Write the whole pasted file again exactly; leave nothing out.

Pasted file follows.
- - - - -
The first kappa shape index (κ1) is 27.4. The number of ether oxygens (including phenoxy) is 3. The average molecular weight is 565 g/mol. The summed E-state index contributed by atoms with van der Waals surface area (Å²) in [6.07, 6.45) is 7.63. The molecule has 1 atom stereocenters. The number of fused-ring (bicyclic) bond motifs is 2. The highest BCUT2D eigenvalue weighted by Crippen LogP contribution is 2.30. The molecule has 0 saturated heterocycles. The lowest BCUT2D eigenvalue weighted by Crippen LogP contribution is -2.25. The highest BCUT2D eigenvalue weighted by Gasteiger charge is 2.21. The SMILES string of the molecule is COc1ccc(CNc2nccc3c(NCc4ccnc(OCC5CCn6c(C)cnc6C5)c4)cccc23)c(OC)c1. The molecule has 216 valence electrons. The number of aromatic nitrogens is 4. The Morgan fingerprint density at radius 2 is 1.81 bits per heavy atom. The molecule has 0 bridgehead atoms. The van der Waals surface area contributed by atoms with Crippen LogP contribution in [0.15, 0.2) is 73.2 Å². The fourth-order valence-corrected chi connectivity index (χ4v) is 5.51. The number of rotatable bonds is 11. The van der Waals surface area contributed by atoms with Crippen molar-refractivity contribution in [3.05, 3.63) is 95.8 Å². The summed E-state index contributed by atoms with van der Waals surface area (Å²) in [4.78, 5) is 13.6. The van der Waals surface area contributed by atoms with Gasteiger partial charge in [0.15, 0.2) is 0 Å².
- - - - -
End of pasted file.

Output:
The first kappa shape index (κ1) is 27.4. The number of ether oxygens (including phenoxy) is 3. The average molecular weight is 565 g/mol. The summed E-state index contributed by atoms with van der Waals surface area (Å²) in [6.07, 6.45) is 7.63. The molecule has 1 atom stereocenters. The number of fused-ring (bicyclic) bond motifs is 2. The highest BCUT2D eigenvalue weighted by Crippen LogP contribution is 2.30. The molecule has 0 saturated heterocycles. The lowest BCUT2D eigenvalue weighted by Crippen LogP contribution is -2.25. The highest BCUT2D eigenvalue weighted by Gasteiger charge is 2.21. The SMILES string of the molecule is COc1ccc(CNc2nccc3c(NCc4ccnc(OCC5CCn6c(C)cnc6C5)c4)cccc23)c(OC)c1. The molecule has 216 valence electrons. The number of aromatic nitrogens is 4. The Morgan fingerprint density at radius 2 is 1.81 bits per heavy atom. The molecule has 0 bridgehead atoms. The van der Waals surface area contributed by atoms with Crippen LogP contribution in [0.15, 0.2) is 73.2 Å². The fourth-order valence-corrected chi connectivity index (χ4v) is 5.51. The number of rotatable bonds is 11. The van der Waals surface area contributed by atoms with Crippen molar-refractivity contribution in [3.05, 3.63) is 95.8 Å². The summed E-state index contributed by atoms with van der Waals surface area (Å²) in [4.78, 5) is 13.6. The van der Waals surface area contributed by atoms with Gasteiger partial charge in [0.15, 0.2) is 0 Å².